A life-changing experience

  • May. 21, 2008 1:00 p.m.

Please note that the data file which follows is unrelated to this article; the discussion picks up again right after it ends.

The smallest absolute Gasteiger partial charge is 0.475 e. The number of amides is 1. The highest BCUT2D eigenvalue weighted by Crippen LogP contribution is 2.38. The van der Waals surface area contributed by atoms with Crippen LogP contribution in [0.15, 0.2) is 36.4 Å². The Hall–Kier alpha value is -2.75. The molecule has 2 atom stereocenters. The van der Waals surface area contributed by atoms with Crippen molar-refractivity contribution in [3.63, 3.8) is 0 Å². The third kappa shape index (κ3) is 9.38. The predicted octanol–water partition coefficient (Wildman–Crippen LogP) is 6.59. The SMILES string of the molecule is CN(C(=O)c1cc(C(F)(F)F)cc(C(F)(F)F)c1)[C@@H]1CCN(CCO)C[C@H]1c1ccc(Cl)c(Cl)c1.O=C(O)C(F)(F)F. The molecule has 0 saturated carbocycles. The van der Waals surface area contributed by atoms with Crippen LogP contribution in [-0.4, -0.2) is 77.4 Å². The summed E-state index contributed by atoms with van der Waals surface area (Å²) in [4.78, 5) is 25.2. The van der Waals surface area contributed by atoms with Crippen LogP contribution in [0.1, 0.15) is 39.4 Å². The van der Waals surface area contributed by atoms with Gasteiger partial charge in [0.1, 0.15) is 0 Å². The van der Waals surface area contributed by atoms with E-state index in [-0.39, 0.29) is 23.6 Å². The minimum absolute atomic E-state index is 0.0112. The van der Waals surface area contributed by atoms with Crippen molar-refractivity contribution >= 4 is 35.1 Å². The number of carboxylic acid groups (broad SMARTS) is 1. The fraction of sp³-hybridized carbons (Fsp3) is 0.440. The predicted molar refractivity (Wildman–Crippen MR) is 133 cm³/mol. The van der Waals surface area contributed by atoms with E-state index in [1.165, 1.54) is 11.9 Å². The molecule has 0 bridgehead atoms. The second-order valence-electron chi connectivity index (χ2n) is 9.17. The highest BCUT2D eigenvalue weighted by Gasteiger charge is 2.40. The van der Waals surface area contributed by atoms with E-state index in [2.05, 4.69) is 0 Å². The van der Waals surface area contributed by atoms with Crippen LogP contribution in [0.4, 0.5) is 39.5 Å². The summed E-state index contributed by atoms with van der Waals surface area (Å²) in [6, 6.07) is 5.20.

Submitted by Ramana (Axel) Waldhaus–In what country/city do you have a coastline of beautiful, sandy beaches; park on the sidewalks that have potholes so deep that you can break an ankle; women do most of the hard, physical work; most women braid their hair, wear extensions or wigs; where you can buy anything openly on the streets, including whisky in small, one-ounce baggies and pirated CDs and DVDs; most people with income eat only 1½ meals a day; the urban population is 20 percent and rural 80 percent, mostly in thousands of villages, surviving, or not surviving on subsistence farming, much like 1000 years ago; a traditional meal costs 50 cents and a European/American meal $10; national average of incidence of HIV/AIDS is 16-19 percent, in some areas over 30 percent; the average monthly income of 92 rural families living with HIV/AIDS is $16; the Canadian CUSO volunteer’s honorarium is 2 ½ times larger than the salary of an agricultural engineer; people are dying of AIDS because they cannot take their medication because there’s not sufficient food in their stomachs and/or they lack money for the bus to the hospital for monitoring and medicating; the music booms in virtually all public transportation and people drink and dance and sing while in transit on the week-ends without violence or excessive intoxication and where people are young (life expectancy: 37 years), athletic, fun-loving, friendly, welcoming, vibrant and hopeful?In Mozambique, Southeast Africa. 19 million people, politically stable, but among the five poorest countries in the world.Long time resident of Haida Gwaii, Ramana (Axel) Waldhaus, returned in January from Mozambique after volunteering for 3 years working with people living with HIV/AIDS: living in Maputo, the capital; working with a local, national NGO; commuting by chapa (minibus) to the village of Boane and later to the village of Piccolo ( 45 minutes by chapa and 45 minutes walk-7 km) to assist a group of people, mostly women, who are living with HIV/AIDS. The 22 members of this group, called Vida Positiva, were cultivating a garden and receiving a snack of cheap biscuits/cookies and crystal juice in lieu of food aid. He used his own funds to purchase good quality cookies and real fruit juice. After receiving a considerably larger stipend: a bean stew and bread brunch and some food such as rice and beans for each person, as well as bus money for trips to hospital for testing and HIV/AIDS monitoring/TARV (treatment with anti-retroviral medication). The number of members increased to 92; still, people were dying regularly from malnutrition and resultant inability to take antiretroviral medication; procured government emergency funding for food, some medicines, school supplies and a dressmaking course for 22 members and activist training for 22 volunteers from the community.Ramana (Axel) will present an evening of three parts: 1. Slide show of Vida Positiva group, Mozambican portraits, scenery, art, culture and flowers.. 2. Information on ease of volunteering, personal safety, logistics: brochures and PP presentation on volunteering with CUSO throughout the world; info and links to other volunteering organizations. 3. Opportunity to donate towards the purchase of 6 additional sewing machines for the 6 remaining graduates of the dressmaking course.Queen Charlotte, Wednesday, May 28, 7:30 pm, Library, QC School.Masset, Friday, June 6, 7:30 pm, Green Church.

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